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Backyard Produce Not Harvested

September 3, 2011

An astute Save the Harvest reader has raised the question of backyard citrus (yes, we live in Southern California, but try substituting apples or peaches in case that works better for your neck of the woods) that falls on the ground and never gets harvested.  How do we save that?

To this question I applied my finely honed research skills, practiced daily in my other life, to discover some options.  As it turns out, all the options I found appear to be home grown.  That is, there is no global solution to the management of backyard produce lost due to sheer abundance.   My research uncovered at least two local solutions to the management of backyard abundance.

Hillside Produce Cooperative This organization began in North East Los Angeles, but it now has six geographically dispersed chapters and over 300 members.  Here’s how founder Hyden Walch describes the North East Los Angeles Calfornia cooperative: “It’s a free neighborhood monthly exchange of all the FRUITS, VEGETABLES, HERBS and FLOWERS we grow in our yards, a collective in which we all get to enjoy some of what everyone grows in exchange for contributing what we don’t want or won’t use ourselves.  Then no food is wasted and we all get a variety of fresh local produce to eat for free.”  Hyden has set up a system of exchange that takes place once a month on a Saturday morning.   The website includes good information on how to get organized in your area.  Other chapters have formed in West LA, Ventura, Murietta CA, Merced CA, and as far away as Kingston Canada.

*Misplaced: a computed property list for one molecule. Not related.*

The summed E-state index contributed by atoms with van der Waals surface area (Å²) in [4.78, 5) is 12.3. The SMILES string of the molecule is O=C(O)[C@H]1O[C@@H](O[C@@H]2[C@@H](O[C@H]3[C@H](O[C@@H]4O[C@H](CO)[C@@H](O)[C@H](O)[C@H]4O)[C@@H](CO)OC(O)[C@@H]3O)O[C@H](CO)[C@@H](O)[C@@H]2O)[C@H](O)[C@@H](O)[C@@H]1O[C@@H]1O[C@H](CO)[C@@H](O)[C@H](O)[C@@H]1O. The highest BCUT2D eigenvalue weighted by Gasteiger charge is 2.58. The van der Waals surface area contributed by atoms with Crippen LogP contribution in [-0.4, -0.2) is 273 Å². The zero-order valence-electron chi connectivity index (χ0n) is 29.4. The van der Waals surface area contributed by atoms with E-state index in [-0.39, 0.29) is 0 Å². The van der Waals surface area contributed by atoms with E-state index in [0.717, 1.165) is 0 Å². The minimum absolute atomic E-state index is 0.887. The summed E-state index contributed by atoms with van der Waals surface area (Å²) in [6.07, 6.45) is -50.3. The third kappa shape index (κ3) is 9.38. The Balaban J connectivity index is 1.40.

Food Forward, another Los Angeles based organization works to pick, donate, and distribute food for humanitarian purposes.  Here’s an excerpt from their Mission Statement – “Food Forward’s mission is to reconnect people with people – through food – by bringing together volunteers and neighbors to share in the gleaning and distributing of locally grown food from private homes and public spaces which is then used to help feed the hungry.”  Can’t argue with that.  For further inspiration, Food Forward provides links to other gleaning groups:

Backyard Bounty
Village Harvest
Portland Fruit Tree Project
SoCal Harvest
Harvest Westchester
Inland Orange Conservancy

I heard a story on the radio this morning about how hard it is for teens to find work these days.  You can’t help but wonder if they might provide the seeds of a labor force to get something like this off the ground in your community.  Any takers?

2 Comments leave one →
  1. September 4, 2011 1:58 pm

    Interesting and inspiring! I’ve heard about such programs in the past, but this is a wonderful collection of references that provide excellent examples of how this might work in our community.

    • Cindy Shamel permalink*
      September 8, 2011 8:33 am

      I agree that these examples are very inspiring. Perhaps if we spread the word someone will be inspired to take action. Wouldn’t it be grand if every community had a version of Food Forward or a produce cooperative?

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